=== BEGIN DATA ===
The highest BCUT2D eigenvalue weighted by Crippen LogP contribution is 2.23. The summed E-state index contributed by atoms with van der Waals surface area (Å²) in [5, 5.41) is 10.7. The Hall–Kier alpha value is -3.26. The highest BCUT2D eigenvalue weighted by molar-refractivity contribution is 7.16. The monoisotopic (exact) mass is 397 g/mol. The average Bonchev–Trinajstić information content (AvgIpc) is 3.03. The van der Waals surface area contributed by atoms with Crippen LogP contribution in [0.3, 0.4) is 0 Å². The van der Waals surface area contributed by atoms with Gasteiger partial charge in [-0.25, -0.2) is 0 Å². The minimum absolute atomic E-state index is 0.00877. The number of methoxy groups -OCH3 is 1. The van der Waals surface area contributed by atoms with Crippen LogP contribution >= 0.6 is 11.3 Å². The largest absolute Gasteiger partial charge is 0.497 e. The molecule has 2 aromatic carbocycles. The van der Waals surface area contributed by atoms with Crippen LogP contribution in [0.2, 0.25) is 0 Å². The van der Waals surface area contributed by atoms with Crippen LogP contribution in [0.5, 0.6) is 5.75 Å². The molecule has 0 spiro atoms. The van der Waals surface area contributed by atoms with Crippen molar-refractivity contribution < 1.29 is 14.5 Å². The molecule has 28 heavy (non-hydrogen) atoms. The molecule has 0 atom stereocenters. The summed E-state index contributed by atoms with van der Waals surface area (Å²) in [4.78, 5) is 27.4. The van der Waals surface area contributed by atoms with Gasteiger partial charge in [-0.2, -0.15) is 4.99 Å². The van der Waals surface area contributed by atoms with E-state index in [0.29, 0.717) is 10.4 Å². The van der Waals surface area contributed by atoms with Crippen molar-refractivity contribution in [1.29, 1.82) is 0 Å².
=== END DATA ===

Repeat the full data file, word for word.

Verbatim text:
The highest BCUT2D eigenvalue weighted by Crippen LogP contribution is 2.23. The summed E-state index contributed by atoms with van der Waals surface area (Å²) in [5, 5.41) is 10.7. The Hall–Kier alpha value is -3.26. The highest BCUT2D eigenvalue weighted by molar-refractivity contribution is 7.16. The monoisotopic (exact) mass is 397 g/mol. The average Bonchev–Trinajstić information content (AvgIpc) is 3.03. The van der Waals surface area contributed by atoms with Crippen LogP contribution in [0.3, 0.4) is 0 Å². The van der Waals surface area contributed by atoms with Gasteiger partial charge in [-0.25, -0.2) is 0 Å². The minimum absolute atomic E-state index is 0.00877. The number of methoxy groups -OCH3 is 1. The van der Waals surface area contributed by atoms with Crippen LogP contribution >= 0.6 is 11.3 Å². The largest absolute Gasteiger partial charge is 0.497 e. The molecule has 2 aromatic carbocycles. The van der Waals surface area contributed by atoms with Crippen LogP contribution in [0.2, 0.25) is 0 Å². The van der Waals surface area contributed by atoms with Crippen LogP contribution in [0.5, 0.6) is 5.75 Å². The molecule has 0 spiro atoms. The van der Waals surface area contributed by atoms with Crippen molar-refractivity contribution < 1.29 is 14.5 Å². The molecule has 28 heavy (non-hydrogen) atoms. The molecule has 0 atom stereocenters. The summed E-state index contributed by atoms with van der Waals surface area (Å²) in [4.78, 5) is 27.4. The van der Waals surface area contributed by atoms with Gasteiger partial charge in [-0.2, -0.15) is 4.99 Å². The van der Waals surface area contributed by atoms with E-state index in [0.29, 0.717) is 10.4 Å². The van der Waals surface area contributed by atoms with Crippen molar-refractivity contribution in [1.29, 1.82) is 0 Å².